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to perform an act of religious worship by bathing another; far less, is there an instance of a public bathing in a worshipping assembly: an immersion before the church, and before the world. Nay, I know not, if any thing like this is to be found among all the corruptions and enormities of an idol's temple.

In the writings of Homer, (one of the earliest monuments of heathen mythology, and one of the best sources of classical illustration of the holy scriptures,) I have not met with a single instance of Immersion, as a religious purification, or, in any respect whatever, as a religious ceremony. He gives many instances of the religious application of water; but they are all by pouring, as we have already shown. See pp. 99-102. He also gives many instances of bathing, sometimes in the sea, sometimes in rivers, and frequently in baths in the tents, or the palaces, of the great; but they are all merely for the purposes of refreshment, comfort, and bodily health, and they are all occupations of privacy, or of the retirement of domestic life: never a social exhibition of general concourse: never seen, or heard of, among any of the solemnities of public worship.

It will not be said that any thing like Immersion was ever beheld in the Jewish Tabernacle or Temple. The purifications by water to be there used are very distinctly specified. Exod. xxx. 17-21. " And the Lord spake unto Moses, saying, Thou shalt also make a laver of brass, and his foot also of brass, to wash withal: and thou shalt put it between the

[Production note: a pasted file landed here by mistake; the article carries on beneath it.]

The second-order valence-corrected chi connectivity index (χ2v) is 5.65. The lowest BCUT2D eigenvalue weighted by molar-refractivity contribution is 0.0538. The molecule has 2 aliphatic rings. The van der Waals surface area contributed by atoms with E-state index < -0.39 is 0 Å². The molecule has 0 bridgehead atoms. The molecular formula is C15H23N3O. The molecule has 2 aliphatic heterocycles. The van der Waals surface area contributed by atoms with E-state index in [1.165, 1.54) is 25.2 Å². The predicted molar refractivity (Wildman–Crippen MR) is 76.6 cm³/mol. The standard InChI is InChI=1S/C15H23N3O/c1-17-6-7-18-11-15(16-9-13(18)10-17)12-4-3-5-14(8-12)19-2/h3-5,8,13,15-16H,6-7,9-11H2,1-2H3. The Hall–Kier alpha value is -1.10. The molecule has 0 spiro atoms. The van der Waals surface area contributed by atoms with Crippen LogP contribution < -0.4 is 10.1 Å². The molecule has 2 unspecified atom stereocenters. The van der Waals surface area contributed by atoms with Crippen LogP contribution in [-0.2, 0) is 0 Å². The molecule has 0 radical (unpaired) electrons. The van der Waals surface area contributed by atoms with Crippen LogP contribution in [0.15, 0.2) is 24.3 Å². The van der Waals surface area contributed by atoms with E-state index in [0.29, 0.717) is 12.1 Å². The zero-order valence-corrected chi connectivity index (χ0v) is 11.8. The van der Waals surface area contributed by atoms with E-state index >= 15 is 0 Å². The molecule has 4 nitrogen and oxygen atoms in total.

tabernacle of the congregation and the altar, and thou shalt put water therein: For Aaron and his sons shall wash their hands and their feet thereat. When they go into the tabernacle of the congregation they shall wash with water, that they die not; or when they come near to the altar to minister, to burn offering made by fire unto the Lord; So they shall wash their hands and their feet, that they die not: and it shall be a statute for ever to them, even to him and to his seed, throughout their generations." Exod. xl. 3032. "And he set the laver between the tent of the congregation and the altar, and put water there, to wash withal. And Moses, and Aaron, and his sons, washed their hands and their feet thereat. When they went into the tent of the congregation, and when they came near unto the altar, they washed; as the Lord commanded Moses." For no other purpose could Solomon have added the brazen sea, as mentioned 1 Kings vii. 23-26. which is expressly classed with the lavers (verses 43, 44,) now increased to ten in number in consequence of the increased service of the sanctuary. Compare Ps. xxvi. 6. lxxiii. 13. and 1 Tim. ii. 8.

The use of water was, in like manner, constant in the Grecian Temples; but in no case by Immersion. "Temples (says Robinson of Ravenstonedale,) were divided into two parts, the sacred and profane; of which the latter was denominated τὸ ἔξω περιῤῥαντήριον, the part without the perirhanterium, and the former τὸ ἔσω, the part within. The περιρραντήριον was a vessel of stone or brass filled with holy water, with which